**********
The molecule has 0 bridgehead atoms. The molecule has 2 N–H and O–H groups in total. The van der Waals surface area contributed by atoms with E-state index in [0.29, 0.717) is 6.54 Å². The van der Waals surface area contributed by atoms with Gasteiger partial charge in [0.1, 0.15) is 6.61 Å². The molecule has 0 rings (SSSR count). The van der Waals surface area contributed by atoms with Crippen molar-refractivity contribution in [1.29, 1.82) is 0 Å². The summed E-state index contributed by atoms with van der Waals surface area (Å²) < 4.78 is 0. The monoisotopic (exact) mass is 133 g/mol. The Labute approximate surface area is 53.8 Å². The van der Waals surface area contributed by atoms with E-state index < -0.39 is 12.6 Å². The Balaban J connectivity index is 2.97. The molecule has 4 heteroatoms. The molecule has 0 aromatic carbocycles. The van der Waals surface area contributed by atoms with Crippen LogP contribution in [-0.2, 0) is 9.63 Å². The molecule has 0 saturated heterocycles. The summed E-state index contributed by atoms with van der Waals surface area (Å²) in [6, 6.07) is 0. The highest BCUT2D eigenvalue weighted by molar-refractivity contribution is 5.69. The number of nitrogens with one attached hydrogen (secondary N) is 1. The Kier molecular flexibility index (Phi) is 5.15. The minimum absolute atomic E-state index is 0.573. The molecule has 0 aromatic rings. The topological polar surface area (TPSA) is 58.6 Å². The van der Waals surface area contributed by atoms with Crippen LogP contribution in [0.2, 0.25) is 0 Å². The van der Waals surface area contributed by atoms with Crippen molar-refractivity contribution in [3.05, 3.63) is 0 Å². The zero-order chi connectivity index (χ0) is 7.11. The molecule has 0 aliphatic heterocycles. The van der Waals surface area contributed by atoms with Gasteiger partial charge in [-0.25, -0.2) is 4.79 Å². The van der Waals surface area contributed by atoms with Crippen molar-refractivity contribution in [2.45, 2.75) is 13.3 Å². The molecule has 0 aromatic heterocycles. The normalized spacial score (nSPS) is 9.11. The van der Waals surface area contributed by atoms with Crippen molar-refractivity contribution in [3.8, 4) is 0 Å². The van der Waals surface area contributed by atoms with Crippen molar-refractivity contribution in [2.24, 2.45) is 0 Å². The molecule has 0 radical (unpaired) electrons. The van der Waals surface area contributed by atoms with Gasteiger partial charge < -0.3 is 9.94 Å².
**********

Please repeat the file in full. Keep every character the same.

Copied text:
The molecule has 0 bridgehead atoms. The molecule has 2 N–H and O–H groups in total. The van der Waals surface area contributed by atoms with E-state index in [0.29, 0.717) is 6.54 Å². The van der Waals surface area contributed by atoms with Gasteiger partial charge in [0.1, 0.15) is 6.61 Å². The molecule has 0 rings (SSSR count). The van der Waals surface area contributed by atoms with Crippen molar-refractivity contribution in [1.29, 1.82) is 0 Å². The summed E-state index contributed by atoms with van der Waals surface area (Å²) < 4.78 is 0. The monoisotopic (exact) mass is 133 g/mol. The Labute approximate surface area is 53.8 Å². The van der Waals surface area contributed by atoms with E-state index < -0.39 is 12.6 Å². The Balaban J connectivity index is 2.97. The molecule has 4 heteroatoms. The molecule has 0 aromatic carbocycles. The van der Waals surface area contributed by atoms with Crippen LogP contribution in [-0.2, 0) is 9.63 Å². The molecule has 0 saturated heterocycles. The summed E-state index contributed by atoms with van der Waals surface area (Å²) in [6, 6.07) is 0. The highest BCUT2D eigenvalue weighted by molar-refractivity contribution is 5.69. The number of nitrogens with one attached hydrogen (secondary N) is 1. The Kier molecular flexibility index (Phi) is 5.15. The minimum absolute atomic E-state index is 0.573. The molecule has 0 aromatic rings. The topological polar surface area (TPSA) is 58.6 Å². The van der Waals surface area contributed by atoms with Crippen LogP contribution in [0.2, 0.25) is 0 Å². The van der Waals surface area contributed by atoms with Crippen molar-refractivity contribution in [3.05, 3.63) is 0 Å². The zero-order chi connectivity index (χ0) is 7.11. The molecule has 0 aliphatic heterocycles. The van der Waals surface area contributed by atoms with Gasteiger partial charge in [-0.25, -0.2) is 4.79 Å². The van der Waals surface area contributed by atoms with Crippen molar-refractivity contribution in [2.45, 2.75) is 13.3 Å². The molecule has 0 aromatic heterocycles. The normalized spacial score (nSPS) is 9.11. The van der Waals surface area contributed by atoms with Crippen molar-refractivity contribution in [3.8, 4) is 0 Å². The van der Waals surface area contributed by atoms with Crippen molar-refractivity contribution in [2.24, 2.45) is 0 Å². The molecule has 0 radical (unpaired) electrons. The van der Waals surface area contributed by atoms with Gasteiger partial charge < -0.3 is 9.94 Å².